Table 1 highlights that during each stage of adjustment to RHDI the level of income falls. This reduction is not particularly surprising as the cash measure tends to exclude more transactions which contribute to income than transactions which deduct from income. Similarly, the removal of the NPISH sector decreases the level of income. The table also shows relatively small drop in RHDI per capita for all 3 measures between 2007, before the crisis, and across the four quarters of 2014.
Gross interest basis
This cash measure can be thought of as the amount of income households have prior to the decision to take out a loan upon which they would pay interest.
Figure 3 highlights the effect of measuring RHDI on a gross interest basis, compared with the national accounts consistent measure. Though the removal of the NPISH sector still only has a minor effect on growth, the move to RHDI on a cash gross interest basis shows that incomes contracted more sharply through 2009 and 2010 since when they have been stagnant. In quarter 1 (Jan to Mar) 2015 household only cash RHDI was 5% below its quarter 1 (Jan to Mar) 2008 level. We will consider the reasons for this contraction later on in the article.
Table 2: Comparison of the levels of various measures of real household disposable income (RHDI|) per capita on a gross interest basis, aggregated, Quarter 1 (Jan to Mar) to Quarter 4 (Oct to Dec) 2007 and Quarter 1 (Jan to Mar) to Quarter 4 (Oct to Dec) 2014
|Measure||RHDI (Q1-Q4 2007)||RHDI (Q1-Q4 2014)|
|United Kingdom Economic Accounts||17,306||16,954|
|HH and NPISH – Cash Basis (gross interest)||16,143||14,780|
|HH Only - Cash Basis (gross interest)||15,694||14,506|
|Source: Office for National Statistics|
Download this table Table 2: Comparison of the levels of various measures of real household disposable income (RHDI|) per capita on a gross interest basis, aggregated, Quarter 1 (Jan to Mar) to Quarter 4 (Oct to Dec) 2007 and Quarter 1 (Jan to Mar) to Quarter 4 (Oct to Dec) 2014.xls (26.6 kB)
The levels show a similar pattern to the net interest scenario, with the move to the cash basis resulting in a larger reduction income than the reduction caused by the removal of the NPISH sector. However, compared with the net interest scenario, the level is higher for both of the cash measures. This is due to interest payments no longer being deducted. Comparing the gross interest basis with the net interest basis you can also see the greater reduction in RHDI between 2007 and the most recent 4 quarters.Back to table of contents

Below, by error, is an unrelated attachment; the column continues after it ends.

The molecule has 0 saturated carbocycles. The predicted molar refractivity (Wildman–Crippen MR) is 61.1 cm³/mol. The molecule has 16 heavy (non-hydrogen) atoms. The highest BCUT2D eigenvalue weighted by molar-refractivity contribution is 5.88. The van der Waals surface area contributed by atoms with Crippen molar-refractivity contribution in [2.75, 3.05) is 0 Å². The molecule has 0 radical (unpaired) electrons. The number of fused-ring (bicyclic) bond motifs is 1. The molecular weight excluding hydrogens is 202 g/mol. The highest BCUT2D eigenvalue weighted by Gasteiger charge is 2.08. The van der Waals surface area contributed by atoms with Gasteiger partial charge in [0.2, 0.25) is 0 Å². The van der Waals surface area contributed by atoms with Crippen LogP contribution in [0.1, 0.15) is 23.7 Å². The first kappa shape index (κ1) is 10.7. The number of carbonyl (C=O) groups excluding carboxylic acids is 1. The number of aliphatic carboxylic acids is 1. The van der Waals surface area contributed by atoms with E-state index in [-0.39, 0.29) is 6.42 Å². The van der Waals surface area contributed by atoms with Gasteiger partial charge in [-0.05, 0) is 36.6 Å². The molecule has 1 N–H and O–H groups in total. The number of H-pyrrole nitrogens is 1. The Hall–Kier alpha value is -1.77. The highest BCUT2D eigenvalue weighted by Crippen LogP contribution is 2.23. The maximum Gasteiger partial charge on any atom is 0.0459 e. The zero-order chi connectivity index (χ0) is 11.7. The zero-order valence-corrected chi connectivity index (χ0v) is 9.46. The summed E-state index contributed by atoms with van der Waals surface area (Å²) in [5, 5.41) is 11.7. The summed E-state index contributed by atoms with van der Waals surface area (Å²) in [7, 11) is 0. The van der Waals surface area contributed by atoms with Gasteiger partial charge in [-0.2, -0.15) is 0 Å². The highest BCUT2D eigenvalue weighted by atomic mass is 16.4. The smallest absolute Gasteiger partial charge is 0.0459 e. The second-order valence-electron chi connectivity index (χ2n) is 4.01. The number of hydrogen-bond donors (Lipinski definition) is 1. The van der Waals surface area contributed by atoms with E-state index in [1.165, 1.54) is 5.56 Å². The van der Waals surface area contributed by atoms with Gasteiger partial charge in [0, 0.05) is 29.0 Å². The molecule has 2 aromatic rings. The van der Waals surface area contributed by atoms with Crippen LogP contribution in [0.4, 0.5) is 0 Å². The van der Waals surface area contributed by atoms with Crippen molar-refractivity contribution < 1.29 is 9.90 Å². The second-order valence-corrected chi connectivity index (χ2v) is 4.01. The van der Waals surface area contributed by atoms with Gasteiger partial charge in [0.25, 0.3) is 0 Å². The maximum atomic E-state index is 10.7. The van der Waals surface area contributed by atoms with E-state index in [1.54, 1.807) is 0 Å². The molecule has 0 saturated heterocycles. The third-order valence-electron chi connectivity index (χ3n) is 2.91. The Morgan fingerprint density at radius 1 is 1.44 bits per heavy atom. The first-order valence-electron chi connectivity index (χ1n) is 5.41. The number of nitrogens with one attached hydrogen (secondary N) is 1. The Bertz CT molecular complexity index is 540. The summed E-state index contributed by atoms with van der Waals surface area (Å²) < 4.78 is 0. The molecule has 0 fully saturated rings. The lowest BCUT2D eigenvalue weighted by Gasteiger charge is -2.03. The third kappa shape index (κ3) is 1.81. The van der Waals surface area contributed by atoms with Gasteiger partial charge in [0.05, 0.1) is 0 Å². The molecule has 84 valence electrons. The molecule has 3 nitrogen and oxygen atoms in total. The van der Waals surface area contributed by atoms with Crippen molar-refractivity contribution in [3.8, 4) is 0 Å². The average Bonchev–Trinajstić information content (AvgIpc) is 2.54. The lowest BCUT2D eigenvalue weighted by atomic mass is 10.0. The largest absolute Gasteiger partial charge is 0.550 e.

Figure 4 shows the contributions to the annual growth rate for Cash RHDI on a gross interest basis.
There are 21 transactions which contribute towards the calculation of Cash RHDI on a gross interest basis. For ease of presentation these transactions have been assigned to 7 groups according to the nature of the transaction. For a full breakdown of which transaction feeds into each group, please see Annex B.
Between 1998 and 2007, the components which contributed to growth in cash RHDI were fairly consistent. Wages and Salaries, Mixed Income (including self-employment income) as well as Benefits and Transfers Received all made positive contributions to the growth of RHDI. Social Contributions and Transfers Paid as well as Current Direct Taxation consistently held back growth.
Savings and investment fluctuated between contributing positively and negatively between the period and tended to coincide with corresponding changes in the Bank of England base rate.
From 2008 to 2011, with the onset of the financial crisis and subsequent recession, there were 4 years of negative growth in RHDI. During this period, Wages and Salaries and Income from Savings and Investments made negative contributions in each year with an average contribution of -2.0 percentage points and -1.1 percentage points respectively. The latter fall was in part due to falling interest rates, though other investments would also have seen lower returns. These falls however were offset by cuts in tax rates for households, notably on income. Further, in 2008 and particularly in 2009, there were increases in the benefits and transfers received by households. This contributed 0.3 and then 2.3 percentage points to growth in 2008 and 2009 respectively. However, during 2010 and 2011, there was no such offset in benefits and transfers received which instead made small negative contributions of 0.2 and 0.4 percentage points respectively. It was during these years that Cash RHDI was falling at its fastest rate: -2.9% and -2.8% respectively.